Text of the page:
Would not translate itself. I sat baffled.
I was a fly outside on the window-pane
Of my own domestic drama. You refused to lie there
Being indolent, you hated it.
That flat, draughty plate was not an ocean.
You had to be away and you went. And I
Trailed after like a dog, along the cliff-top field-edge,
Over a wind-matted oak-wood —
And I found a snare.
Copper-wire gleam, brown cord, human contrivance,
Sitting new-set. Without a word
You tore it up and threw it into the trees.

I was aghast. Faithful
To my country gods — I saw
The sanctity of a trapline desecrated.
You saw blunt fingers, blood in the cuticles,
Clamped around a blue mug. I saw
Country poverty raising a penny,
Filling a Sunday stewpot. You saw baby-eyed
Strangled innocents, I saw sacred
Ancient custom. You saw snare after snare
And went ahead, riving them from their roots
And flinging them down the wood. I saw you
Ripping up precarious, precious saplings
Of my heritage, hard-won concessions
From the hangings and transportations
To live off the land. You cried: ‘Murderers!’
You were weeping with a rage
That cared nothing for rabbits. You were locked
Into some chamber gasping for oxygen
Where I could not find you, or really hear you,
Let alone understand you.

In those snares
You’d caught something.
Had you caught something in me,
Nocturnal and unknown to me? Or was it
Your doomed self, your tortured, crying,
Suffocating self? Whichever,
Those terrible, hypersensitive
Fingers of your verse closed round it and
Felt it alive. The poems, like smoking entrails,
Came soft into your hands.

Well, first of all, you'll notice its length. It's immense! Sylvia gets all her effects in 30 taut lines. Ted, by contrast, takes 77 to refute - or should I say, more politely, supplement? - her version of events.

it's written in a loose, conversational style - with Hughes' usual plethora of adjectives and analogies as as substitute for thought. Essentially, it's a 'she-said, he-said' rewriting of the narrative of this particular picnic.

And, guess what? It was all her fault. She was the one who was in a "dybbuk fury" over something he doesn't even remember doing ("What had I done? I had / Somehow misunderstood"). He, by contrast, was the essence of cool reasonableness: "I simply / Trod accompaniment, carried babies, / Waited for you to come back to nature."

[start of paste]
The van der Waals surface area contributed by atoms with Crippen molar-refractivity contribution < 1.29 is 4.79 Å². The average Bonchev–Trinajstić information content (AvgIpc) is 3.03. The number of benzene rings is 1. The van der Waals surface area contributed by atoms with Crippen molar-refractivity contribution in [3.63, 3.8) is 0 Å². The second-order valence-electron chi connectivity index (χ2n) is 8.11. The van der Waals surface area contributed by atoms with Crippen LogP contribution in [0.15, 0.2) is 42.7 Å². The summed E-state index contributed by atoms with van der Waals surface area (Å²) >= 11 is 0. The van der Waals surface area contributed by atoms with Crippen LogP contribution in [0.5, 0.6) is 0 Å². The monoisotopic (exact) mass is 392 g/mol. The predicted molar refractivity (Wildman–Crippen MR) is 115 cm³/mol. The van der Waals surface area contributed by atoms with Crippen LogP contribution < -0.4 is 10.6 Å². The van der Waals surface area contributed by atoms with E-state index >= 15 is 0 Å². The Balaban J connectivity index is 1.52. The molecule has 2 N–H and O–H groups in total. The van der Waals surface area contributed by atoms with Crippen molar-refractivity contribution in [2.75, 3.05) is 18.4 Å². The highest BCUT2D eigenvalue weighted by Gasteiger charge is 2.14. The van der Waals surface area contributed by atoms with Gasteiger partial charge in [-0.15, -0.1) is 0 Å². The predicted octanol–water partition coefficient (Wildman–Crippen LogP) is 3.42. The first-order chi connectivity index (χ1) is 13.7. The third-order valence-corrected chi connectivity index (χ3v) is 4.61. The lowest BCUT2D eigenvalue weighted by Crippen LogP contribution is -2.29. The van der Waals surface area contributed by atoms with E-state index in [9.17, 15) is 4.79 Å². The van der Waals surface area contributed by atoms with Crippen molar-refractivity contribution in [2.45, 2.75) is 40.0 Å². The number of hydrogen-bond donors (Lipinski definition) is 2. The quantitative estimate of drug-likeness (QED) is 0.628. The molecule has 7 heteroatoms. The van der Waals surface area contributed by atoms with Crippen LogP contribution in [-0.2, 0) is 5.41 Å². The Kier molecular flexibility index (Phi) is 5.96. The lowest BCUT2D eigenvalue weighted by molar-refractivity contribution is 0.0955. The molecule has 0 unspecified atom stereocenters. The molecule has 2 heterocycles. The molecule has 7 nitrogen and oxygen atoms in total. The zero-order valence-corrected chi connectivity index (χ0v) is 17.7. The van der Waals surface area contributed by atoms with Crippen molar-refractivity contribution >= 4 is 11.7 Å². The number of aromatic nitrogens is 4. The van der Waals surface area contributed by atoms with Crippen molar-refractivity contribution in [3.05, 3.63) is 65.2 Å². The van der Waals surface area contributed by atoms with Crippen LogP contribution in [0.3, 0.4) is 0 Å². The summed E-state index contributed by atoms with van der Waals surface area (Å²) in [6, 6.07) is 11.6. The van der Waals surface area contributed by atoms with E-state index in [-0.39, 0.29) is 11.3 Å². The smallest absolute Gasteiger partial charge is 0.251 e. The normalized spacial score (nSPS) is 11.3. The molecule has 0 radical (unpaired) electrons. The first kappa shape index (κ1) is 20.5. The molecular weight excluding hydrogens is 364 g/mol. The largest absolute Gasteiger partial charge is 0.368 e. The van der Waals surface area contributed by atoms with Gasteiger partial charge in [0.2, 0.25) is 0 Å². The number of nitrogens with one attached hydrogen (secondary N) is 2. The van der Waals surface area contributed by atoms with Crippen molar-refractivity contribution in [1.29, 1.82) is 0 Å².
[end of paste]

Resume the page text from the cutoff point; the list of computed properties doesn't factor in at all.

What's more, she shows a distinct lack of respect for the beauty of the English countryside: "You despised England’s grubby edges" - all in all, "The day belonged to the furies." In fact, if it hadn't been for him, they wouldn't even have got to the coast: "I searched the map / To penetrate the farms and private kingdoms ... Somewhere I’d brought food ... We found / An eyrie hollow, just under the cliff-top. / It seemed perfect to me."

I'm a guy myself. Self-justification comes naturally to me. I guess that's why I notice all the techniques of defensiveness in the passage above. I bought the food; I read the map; I found the perfect picnic spot - so what's your problem, bee-atch?

Actually, maybe it's a cultural thing: "Your Germanic scowl, edged like a helmet, / Would not translate itself. I sat baffled." Oh, right, it's because you're such a Nazi that we weren't getting on that day. I suppose Hughes was entitled to feel a little peeved at that famous passage in Plath's poem "Daddy" which appears to equate him with:
A man in black with a Meinkampf look
And a love of the rack and the screw.
And I said I do, I do.
But, hey, listen up: you're the one who's a big fascist, not me. Ripping up the snares, which Plath describes as such an act of liberation, is in reality an offence against his "country gods" and the "sanctity" of "Ancient custom":
I saw you
Ripping up precarious, precious saplings
Of my heritage, hard-won concessions
From the hangings and transportations
To live off the land. You cried: ‘Murderers!’
You were weeping with a rage
That cared nothing for rabbits. You were locked
Into some chamber gasping for oxygen
It's a bit hard to tell at this stage, but do those last two lines equate her with someone in a gas chamber? Plath herself got into trouble with her propensity to draw parallels between herself and the victims of the Holocaust:
An engine, an engine
Chuffing me off like a Jew.
A Jew to Dachau, Auschwitz, Belsen.
Is Hughes meaning to confirm the equation here, or undermine it? In any case, one thing's for sure, her rage "cared nothing for rabbits'. They were just bit-parts in her own one-woman show, shaped by the "terrible, hypersensitive / Fingers of [her] verse".